The two powers have conflicting interests in the Syrian war, but regional powers are not keen on a broader military clash
Naftali Bennett, Israel’s outgoing defence minister, said last month that Iran had begun withdrawing its forces from Syria and urged his successor, Benny Gantz, to maintain pressure on Tehran. An Iranian official refuted the Israeli claim, citing “no change in the quantity and quality of Iran’s advisory presence in Syria”.
In recent years, Syria has emerged as the main battleground of the Iranian-Israeli confrontation. The two powers have conflicting interests in the Syrian war, and the latest contradictory statements raise questions about their strategic objectives – and how the confrontation will play out, in both the short and long term.
Israel’s objectives and policies in Syria have evolved since the beginning of the civil war in 2011, with the prominent roles of Iran, Hezbollah and other Shia groups in supporting President Bashar al-Assad influencing Israel’s strategic calculations.
A victory by Assad and his Iranian allies is seen by Israeli leaders as an existential threat. A prolonged war that weakens Assad, but allows him to restore stability to Syria without threatening Israel, may be a desired outcome.
In the last few years, Assad has retaken most of the territories he initially lost, while Israel – with relative impunity – has focused on bombing Iran’s weapons supplies to Hezbollah and Shia militias in Syria. Israeli military leaders are taking advantage of the implicit or explicit support of the Trump administration and some of Iran’s regional rivals, but the strikes clearly violate international law and Syrian sovereignty, fuelling regional economic and political destabilisation.
Iran finds itself confronted by the US and its allies, including Israel and Arab Gulf states, who possess massive military and economic resources. Unable to match these resources, the Iranians have developed an asymmetric warfare strategy.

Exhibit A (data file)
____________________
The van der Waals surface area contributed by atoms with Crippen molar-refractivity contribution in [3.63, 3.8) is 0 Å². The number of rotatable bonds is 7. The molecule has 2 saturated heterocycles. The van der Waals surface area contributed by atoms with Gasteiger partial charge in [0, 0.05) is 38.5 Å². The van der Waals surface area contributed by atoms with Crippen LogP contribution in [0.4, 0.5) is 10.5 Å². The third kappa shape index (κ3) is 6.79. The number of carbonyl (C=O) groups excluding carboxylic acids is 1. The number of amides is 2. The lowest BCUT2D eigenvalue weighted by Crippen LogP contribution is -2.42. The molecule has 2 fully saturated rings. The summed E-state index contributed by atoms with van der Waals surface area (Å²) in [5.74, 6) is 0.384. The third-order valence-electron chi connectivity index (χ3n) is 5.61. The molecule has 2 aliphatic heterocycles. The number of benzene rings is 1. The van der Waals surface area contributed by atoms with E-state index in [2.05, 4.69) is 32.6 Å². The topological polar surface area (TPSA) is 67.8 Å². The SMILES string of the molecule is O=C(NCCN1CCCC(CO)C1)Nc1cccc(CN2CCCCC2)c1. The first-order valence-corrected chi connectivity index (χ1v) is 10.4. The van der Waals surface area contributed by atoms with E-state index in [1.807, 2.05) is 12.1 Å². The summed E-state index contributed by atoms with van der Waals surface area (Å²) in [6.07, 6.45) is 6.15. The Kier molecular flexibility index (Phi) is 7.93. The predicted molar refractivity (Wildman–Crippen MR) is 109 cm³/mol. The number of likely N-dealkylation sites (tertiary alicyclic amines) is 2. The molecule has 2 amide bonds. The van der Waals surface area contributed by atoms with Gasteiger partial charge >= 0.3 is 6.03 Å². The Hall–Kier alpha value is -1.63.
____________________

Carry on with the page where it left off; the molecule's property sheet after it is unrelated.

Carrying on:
One of Tehran’s main strategic advantages is its ability to build partnerships with states and non-state actors in its neighbourhood. Iran’s alliance with the Assad regime serves a number of objectives; Syria plays a key role in ensuring Iran’s arms supplies to Hezbollah, and the Assad regime forms an indispensable part of the “axis of resistance”.
A matter of survival
Iranian leaders believe that if they do not fight Sunni extremists in Damascus, they will have to fight them in Tehran (the forward-defence doctrine). Thus, the survival of the Assad regime represents a major component of Iran’s national security strategy. It is not only about projecting power; it is a matter of survival for the Islamic Republic. As such, Iran is certain to fight as hard as it can to maintain some form of presence in Syria.
In the ongoing confrontation with Iran in Syria, however, Israel enjoys several strategic advantages, including superior intelligence, strong US support and tacit Russian approval. Russia and Israel have a deconfliction mechanism in place, allowing Israeli jets to strike Iranian targets in Syria without threatening Russian forces.
Russian officials have been calling for restraint from all parties in Syria, but Moscow’s reluctance to take a strong stand against Israeli air strikes suggests a desire to avoid confrontation with Israel, and a willingness to tolerate some degrading of Iran’s capabilities in Syria.
A major driver of Russia’s intervention in Syria is to maintain its airbase in the western province of Latakia and its naval base in the port of Tartus. Analysing the long history of Moscow-Tehran relations, it is clear that their current alliance is tactical, largely driven by a common animosity towards the Trump administration and US sanctions.
Despite its military and strategic advantages, Israel has key vulnerabilities. Peace in Syria cannot be imposed by force; neighbouring countries must accept that peace, and certain Israeli policies make this a challenge. Israel’s plan to annex 30 percent of the West Bank has led the Palestinian Authority to suspend security cooperation with Israel, and it could be the final blow to the Israeli-Jordanian peace treaty.
At the same time, Iran’s huge investment in the Assad regime is driven by perceived national interests, rather than ideological orientation. Rather than seeking a “Shia crescent” from Tehran to Beirut, Iran aims to establish a strategic balance of power with Israel and Sunni Arab states. As such, any move to scale down its Syrian presence – if true – should be seen as a reversible, tactical choice.
Currently, an all-out war between Iran and Israel seems unlikely. Both the US and Russia want to bring their troops home after securing their own strategic interests. Regional powers seem to agree that a broader military confrontation would further destabilise the entire region.
Instead of pursuing such a costly option, the Israel-US-Gulf axis may be opting to increase military and economic pressure on Iran in Syria and elsewhere to promote regime change in Tehran. Yet, there are no credible signs of regime collapse, and the Iran-Israel rivalry will likely continue to play out in multiple arenas, including cyberattacks, with hacking attempts recently reported in both countries.